Ryan case: Despite release, freedom still elusive for conductor Ashok
Ashok Kumar, the 42-year-old bus conductor who was released on bail on Wednesday, said he did not know that someone else was also arrested in connection with the Ryan murder case as he was not allowed to interact with other jail inmates and had no source of news in jail.
Kumar, who walked free on Wednesday, said he still feels like he is behind bars as he is not able to come out of his house and gaze at the open sky due to the presence of a posse of mediapersons and villagers outside his house.
Opening out about the alleged torture that he was subjected to in police custody, Kumar said he feared the same treatment when the CBI sleuths questioned him on September 24. He said he was offered food, but he was too traumatised to eat.
“I was hungry and the food was tempting. I wanted to eat as I didn’t have a proper meal since being arrested. But I feared being assaulted and tortured in the same manner as the Gurgaon police if I take the meal. I felt if I remained on empty stomach, the CBI might spare me,” Kumar said.
“Later, they told me that they had spent ₹250 for that thali, which I passed up,” Kumar said.
Kumar was told by CBI investigators to take look at the juvenile accused apprehended in the case, as he was lodged in the same corridor of the agency’s headquarters in New Delhi.
“I was not aware of any other arrest in the case. The boy was standing on the other side and gazed at me. I had never seen him earlier and couldn’t help wonder why the boy was looking at me. The officials then called me inside and said if I knew the boy. I said I didn’t. They then told me not to worry as I would be out of jail soon,” Kumar said.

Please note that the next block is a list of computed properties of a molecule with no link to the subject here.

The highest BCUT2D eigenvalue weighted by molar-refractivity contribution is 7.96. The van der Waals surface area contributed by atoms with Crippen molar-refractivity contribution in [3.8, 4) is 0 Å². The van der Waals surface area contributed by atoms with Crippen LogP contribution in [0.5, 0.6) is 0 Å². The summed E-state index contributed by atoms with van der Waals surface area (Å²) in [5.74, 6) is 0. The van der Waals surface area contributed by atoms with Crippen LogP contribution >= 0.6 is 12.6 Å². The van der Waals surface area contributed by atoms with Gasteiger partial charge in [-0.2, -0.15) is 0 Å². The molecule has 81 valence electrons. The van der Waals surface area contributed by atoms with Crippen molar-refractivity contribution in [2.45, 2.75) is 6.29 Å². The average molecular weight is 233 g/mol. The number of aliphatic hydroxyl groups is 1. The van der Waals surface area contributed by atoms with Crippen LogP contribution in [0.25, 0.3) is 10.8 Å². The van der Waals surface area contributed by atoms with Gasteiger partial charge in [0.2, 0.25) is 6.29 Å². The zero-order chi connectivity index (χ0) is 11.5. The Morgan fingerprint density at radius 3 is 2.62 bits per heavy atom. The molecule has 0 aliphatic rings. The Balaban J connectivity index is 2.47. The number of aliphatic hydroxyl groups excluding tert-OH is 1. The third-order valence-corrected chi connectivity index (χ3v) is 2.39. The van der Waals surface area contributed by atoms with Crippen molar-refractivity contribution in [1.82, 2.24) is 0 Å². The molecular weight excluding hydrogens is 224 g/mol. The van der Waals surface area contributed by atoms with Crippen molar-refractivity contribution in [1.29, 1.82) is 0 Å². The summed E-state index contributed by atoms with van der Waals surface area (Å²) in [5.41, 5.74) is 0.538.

During his 24-hour custody, Kumar was questioned several times by CBI officials and was also taken to the school. He said that an official from Bhondsi police station also visited him in civil dress.
“After a heated argument with me, the police officer left the room and CBI officials asked me to narrate the entire sequence of events on the day of the murder,” Kumar said.
“The CBI officers also summoned Harpal, the gardener (at Ryan school). They first questioned him alone and then we were grilled together,” Kumar said.
“On Tuesday, I couldn’t wait to reach home after learning that I had been granted bail. I waited till 9pm, but later got to know that the security bond documents were not furnished and hence, I won’t be to go home that day. I couldn’t sleep all night. I was restless as there was this gnawing fear that I might never get out of jail,” Kumar said wiping tears from his eyes.
“On Wednesday, I got up late but did not take a bath, as I was depressed. I lay on the floor wondering if my hope of release would be dashed. But my numberdar (a jail staff) assured me that I would be out soon,” Kumar said.
While Kumar was getting ready to walk out of jail, the staff informed him that hundreds of people were waiting to welcome him outside.
“When I walked out, I saw my father and hugged him. I was dying to meet my mother, children and wife and asked my lawyer to take me home. However, since there were mediapersons all around, I was taken to my cousin’s place first,” Kumar said.
Recalling his days in Bhondsi jail, Kumar said initially he was scared and could not sleep. He said there was no fan in his cell and he was not given any bedsheet nor offered spoon while having food. He said there was no switch in his cell as the police feared he might commit suicide.
Kumar said he was not allowed to interact with other inmates and also wasn’t allowed to move out.
“I was told keep a distance of five feet while talking to fellow inmates be especially wary of a group of boys who had attacked some inmates with blades. The incident left several injured,” Kumar said.
Kumar now wants to lead a normal life and spend time with his two sons.
“I am thankful to god that my husband is back home safe and I can talk to him again. He is not keeping well and has been advised complete rest. He is not comfortable talking about his days in Bhondsi jail. We desperately want to move on, but people crowding outside our home aren’t allowing us to do that,” Mamta said.